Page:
Analysis of ‘The worshipping of whiteness’: why racist symbols persist in America
The article named “'The worshipping of whiteness': why racist symbols persist in America” was published by the guardian on the 30’th of June 2020. It is written by Alexandra Villarreal who belongs to the New York branch of The Guardian media group.
Her work focuses on subjects such as immigration policy, gender issues, arts, and culture.
This fits in with the theme of the text, which is a critique of how racist symbols persist in America.
She talks about how 'The worshipping of whiteness' is prevalent everywhere, with examples such as the 20-dollar bill and more specifically the known slave owner that is being honored. The analysis will focus on focus on argumentative and linguistic features and will end with an assessment of how successfully Alexandra Villarreal has communicated her views.
In the article, the writer relies on the use of ethos a great deal. Ethos is the form of appeal that appeals to the reader’s feelings and emotions.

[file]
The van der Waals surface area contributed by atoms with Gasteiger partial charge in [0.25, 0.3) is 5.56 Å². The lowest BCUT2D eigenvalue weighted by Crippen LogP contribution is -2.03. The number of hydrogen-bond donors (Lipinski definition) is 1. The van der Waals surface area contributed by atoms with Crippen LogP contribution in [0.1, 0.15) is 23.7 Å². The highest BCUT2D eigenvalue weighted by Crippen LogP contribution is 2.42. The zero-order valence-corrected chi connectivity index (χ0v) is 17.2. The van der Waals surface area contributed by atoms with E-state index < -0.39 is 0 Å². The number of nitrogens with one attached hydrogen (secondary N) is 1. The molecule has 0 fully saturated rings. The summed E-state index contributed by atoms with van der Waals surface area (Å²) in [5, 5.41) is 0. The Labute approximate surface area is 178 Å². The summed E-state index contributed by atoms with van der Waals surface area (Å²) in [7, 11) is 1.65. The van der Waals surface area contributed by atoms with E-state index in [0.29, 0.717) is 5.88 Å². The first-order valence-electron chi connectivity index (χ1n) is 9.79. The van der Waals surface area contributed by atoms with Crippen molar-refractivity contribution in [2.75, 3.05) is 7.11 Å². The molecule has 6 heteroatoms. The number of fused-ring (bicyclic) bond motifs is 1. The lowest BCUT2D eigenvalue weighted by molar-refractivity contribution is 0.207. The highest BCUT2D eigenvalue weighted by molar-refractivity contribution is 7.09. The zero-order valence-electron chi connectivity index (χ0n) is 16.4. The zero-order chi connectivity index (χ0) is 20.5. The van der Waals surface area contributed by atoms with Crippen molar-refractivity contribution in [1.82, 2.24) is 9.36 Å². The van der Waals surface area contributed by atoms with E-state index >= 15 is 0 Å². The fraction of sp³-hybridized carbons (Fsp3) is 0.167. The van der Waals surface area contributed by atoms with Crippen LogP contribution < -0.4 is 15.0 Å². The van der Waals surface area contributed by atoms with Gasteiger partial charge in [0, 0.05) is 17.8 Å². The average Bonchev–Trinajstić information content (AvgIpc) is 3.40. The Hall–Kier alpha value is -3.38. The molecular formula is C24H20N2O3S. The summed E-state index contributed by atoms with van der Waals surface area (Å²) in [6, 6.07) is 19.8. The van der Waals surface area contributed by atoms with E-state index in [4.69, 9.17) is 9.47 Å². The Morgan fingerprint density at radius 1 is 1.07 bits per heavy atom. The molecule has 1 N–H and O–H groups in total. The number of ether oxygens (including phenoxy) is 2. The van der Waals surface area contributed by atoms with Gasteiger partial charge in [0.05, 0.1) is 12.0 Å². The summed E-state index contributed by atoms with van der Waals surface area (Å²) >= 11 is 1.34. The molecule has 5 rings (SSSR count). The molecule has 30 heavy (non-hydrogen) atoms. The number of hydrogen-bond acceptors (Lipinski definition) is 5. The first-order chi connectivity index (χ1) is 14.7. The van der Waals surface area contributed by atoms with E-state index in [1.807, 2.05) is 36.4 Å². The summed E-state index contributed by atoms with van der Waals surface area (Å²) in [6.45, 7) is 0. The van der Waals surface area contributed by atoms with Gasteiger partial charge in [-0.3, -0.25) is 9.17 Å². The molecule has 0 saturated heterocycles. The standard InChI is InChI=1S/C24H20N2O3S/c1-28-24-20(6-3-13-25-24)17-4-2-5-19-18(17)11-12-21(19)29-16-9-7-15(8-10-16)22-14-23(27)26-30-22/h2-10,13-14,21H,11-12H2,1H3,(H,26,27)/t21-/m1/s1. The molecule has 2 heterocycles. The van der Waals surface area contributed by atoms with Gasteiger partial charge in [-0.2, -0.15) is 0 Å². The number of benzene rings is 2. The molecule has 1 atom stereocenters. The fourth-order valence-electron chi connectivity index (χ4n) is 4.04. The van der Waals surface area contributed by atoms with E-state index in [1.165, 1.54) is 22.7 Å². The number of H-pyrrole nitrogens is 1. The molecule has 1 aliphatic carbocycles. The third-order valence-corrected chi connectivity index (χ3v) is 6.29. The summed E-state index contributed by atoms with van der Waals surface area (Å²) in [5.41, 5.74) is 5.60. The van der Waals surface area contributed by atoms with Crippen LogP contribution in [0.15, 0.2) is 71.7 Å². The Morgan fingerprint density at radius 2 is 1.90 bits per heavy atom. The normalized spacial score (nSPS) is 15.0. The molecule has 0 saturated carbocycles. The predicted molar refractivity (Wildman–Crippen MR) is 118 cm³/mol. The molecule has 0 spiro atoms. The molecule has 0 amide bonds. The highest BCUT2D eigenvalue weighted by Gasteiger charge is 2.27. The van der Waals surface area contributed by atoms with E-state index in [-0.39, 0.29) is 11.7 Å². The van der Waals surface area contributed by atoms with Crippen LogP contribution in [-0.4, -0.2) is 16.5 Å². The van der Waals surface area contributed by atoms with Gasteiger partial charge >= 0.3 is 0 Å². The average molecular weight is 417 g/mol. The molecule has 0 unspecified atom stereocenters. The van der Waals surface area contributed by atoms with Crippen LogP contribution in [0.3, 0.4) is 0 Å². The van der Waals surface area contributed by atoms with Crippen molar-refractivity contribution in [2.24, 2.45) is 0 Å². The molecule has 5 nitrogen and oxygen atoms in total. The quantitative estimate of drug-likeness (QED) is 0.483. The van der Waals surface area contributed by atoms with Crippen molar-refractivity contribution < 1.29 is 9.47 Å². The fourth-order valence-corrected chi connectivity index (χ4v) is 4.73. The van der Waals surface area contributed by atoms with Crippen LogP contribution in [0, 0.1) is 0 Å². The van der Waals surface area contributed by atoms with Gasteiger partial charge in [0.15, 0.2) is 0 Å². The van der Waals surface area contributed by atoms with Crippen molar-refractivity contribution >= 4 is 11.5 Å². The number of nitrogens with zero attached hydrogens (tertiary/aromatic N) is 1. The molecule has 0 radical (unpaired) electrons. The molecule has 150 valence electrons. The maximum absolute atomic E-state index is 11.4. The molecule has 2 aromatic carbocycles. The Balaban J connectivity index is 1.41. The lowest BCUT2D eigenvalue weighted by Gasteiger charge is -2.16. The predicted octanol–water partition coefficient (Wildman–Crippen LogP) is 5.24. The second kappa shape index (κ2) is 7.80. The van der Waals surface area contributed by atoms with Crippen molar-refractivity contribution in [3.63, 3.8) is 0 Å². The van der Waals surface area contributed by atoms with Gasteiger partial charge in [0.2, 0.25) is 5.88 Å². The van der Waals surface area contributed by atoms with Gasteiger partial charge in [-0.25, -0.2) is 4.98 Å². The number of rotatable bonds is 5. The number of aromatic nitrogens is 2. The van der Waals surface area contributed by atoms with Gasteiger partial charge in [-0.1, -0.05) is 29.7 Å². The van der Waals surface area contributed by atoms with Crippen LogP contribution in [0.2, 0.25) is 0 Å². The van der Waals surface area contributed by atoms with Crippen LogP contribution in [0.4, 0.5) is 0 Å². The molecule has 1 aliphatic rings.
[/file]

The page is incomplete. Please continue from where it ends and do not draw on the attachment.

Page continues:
Most of her argument is based on the reader’s emotions and morals that say that racism is a terrible thing and that anything associated with it should be wiped from existence.
An example of this can be found on the second page where she tells the story of how a park, in a predominantly Black and Hispanic neighborhood, is named after an Illinois senator whose political influence and decisions enabled slavery.
The senator is even quoted as saying that “I am in favor of confining citizenship to white men.”. This appeals to our morals and emotions as the reader quite clearly can see that this senator is not fit to have a park named after him.
Even in a predominantly Black and Hispanic community, racism finds a way to stick its ugly head into the conversation. This is a way of suppressing minorities.